In 2013, we also helped create the Coordinated Access & Assessment (CAA) system, a process that links clients to the right supports at the right time. Before the 10 Year Plan, there was no way to assess and prioritize clients for programs and supports; now, we can triage clients quickly and connect them to help.
The introduction of the CAA also coincided with the establishment of the Safe Communities Opportunity and Resource Centre, or SORCe, a multi-partner initiative and key downtown access point for services and referrals. that is led by the Calgary Police Service.
To tie it all together, we developed the first System Planning Framework in collaboration with community partners. The Framework brings the HMIS, system and program-level performance management, service planning, and quality assurance together to achieve an impact that can be felt at the community level in Calgary.
The scope of this work cannot be understated: It took significant goodwill and commitment from agencies and government to undertake this work.
Our Community Ties
From the beginning, the strong voice of people experiencing homelessness has been a factor in every decision made by Calgary Homeless Foundation. In 2012, we made it official and created the Client Action Committee (CAC).
The CAC consists of members with lived experience of homelessness. They consult with the sector and provide information that has been instrumental to our success. The CAC has also spearheaded several key initiatives, such as the Homeless Charter of Rights and the coordination of the first Canadian polling station in a shelter at the Calgary Drop In & Rehab Centre.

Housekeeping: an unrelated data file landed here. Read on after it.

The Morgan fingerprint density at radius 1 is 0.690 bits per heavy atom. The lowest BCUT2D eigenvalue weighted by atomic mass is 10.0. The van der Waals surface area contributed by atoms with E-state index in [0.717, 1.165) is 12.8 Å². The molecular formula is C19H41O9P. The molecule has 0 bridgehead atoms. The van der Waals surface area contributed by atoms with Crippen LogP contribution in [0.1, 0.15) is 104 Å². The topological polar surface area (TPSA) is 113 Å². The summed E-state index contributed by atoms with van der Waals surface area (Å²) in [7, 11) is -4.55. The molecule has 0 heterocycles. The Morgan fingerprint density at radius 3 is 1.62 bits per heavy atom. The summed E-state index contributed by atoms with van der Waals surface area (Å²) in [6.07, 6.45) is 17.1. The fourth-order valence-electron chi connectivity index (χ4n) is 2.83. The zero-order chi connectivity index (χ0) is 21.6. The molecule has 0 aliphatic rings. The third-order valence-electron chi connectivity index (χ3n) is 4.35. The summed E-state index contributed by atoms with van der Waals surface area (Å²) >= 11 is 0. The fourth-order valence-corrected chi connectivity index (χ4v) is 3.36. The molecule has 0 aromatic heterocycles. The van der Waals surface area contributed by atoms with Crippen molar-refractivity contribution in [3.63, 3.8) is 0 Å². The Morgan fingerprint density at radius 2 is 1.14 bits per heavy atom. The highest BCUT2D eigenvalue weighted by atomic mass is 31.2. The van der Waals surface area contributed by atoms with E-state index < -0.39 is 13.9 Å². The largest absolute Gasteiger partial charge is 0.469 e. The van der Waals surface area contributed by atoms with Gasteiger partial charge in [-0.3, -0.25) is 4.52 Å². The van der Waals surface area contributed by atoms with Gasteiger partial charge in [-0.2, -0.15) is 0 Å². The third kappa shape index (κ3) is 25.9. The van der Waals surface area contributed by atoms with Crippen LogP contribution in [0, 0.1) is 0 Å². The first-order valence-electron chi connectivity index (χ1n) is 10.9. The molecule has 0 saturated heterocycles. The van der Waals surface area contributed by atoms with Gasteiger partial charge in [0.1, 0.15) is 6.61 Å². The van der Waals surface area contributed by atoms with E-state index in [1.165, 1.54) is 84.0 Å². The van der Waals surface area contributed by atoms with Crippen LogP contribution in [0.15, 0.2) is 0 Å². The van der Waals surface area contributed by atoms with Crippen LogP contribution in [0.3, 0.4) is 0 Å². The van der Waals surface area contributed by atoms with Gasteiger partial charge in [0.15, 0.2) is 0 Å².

In 2012, we joined community leaders and eight other local non-profits to launch the Calgary Collaborative Capital Campaign. The campaign was a strategic effort to drive investment in the construction of additional permanent supportive housing in our city, building on existing government investment dollars and the efforts of the larger community.
In it together
Calgary Homeless Foundation has never existed in a vacuum. Economic booms and busts, record highs in migration, and shortfalls in capital for programs all play a role in how we carry out our essential work.
Yet, we continue to strive forward. In 2017, we moved to our new home in Rocky Mountain Plaza and continue to make significant progress towards our goals, building a legacy based on the lessons of the past.
As a result of our efforts, we have reduced homelessness by 32% per capita in Calgary and are proud of to the count the following among our achievements:
housed 9,707 people experiencing chronic and episodic homelessness
built 558 dedicated permanent supportive units
created more than 2,184 new housing program spaces
decreased emergency shelter use by approximately 35%
It hasn’t always been easy, but our collective goal keeps us moving forward and together—with community, agencies, and government—we will continue to chart a path towards the day when homelessness is rare, brief and non-recurring: perhaps an episode in someone’s life, but never a condition that defines one’s life.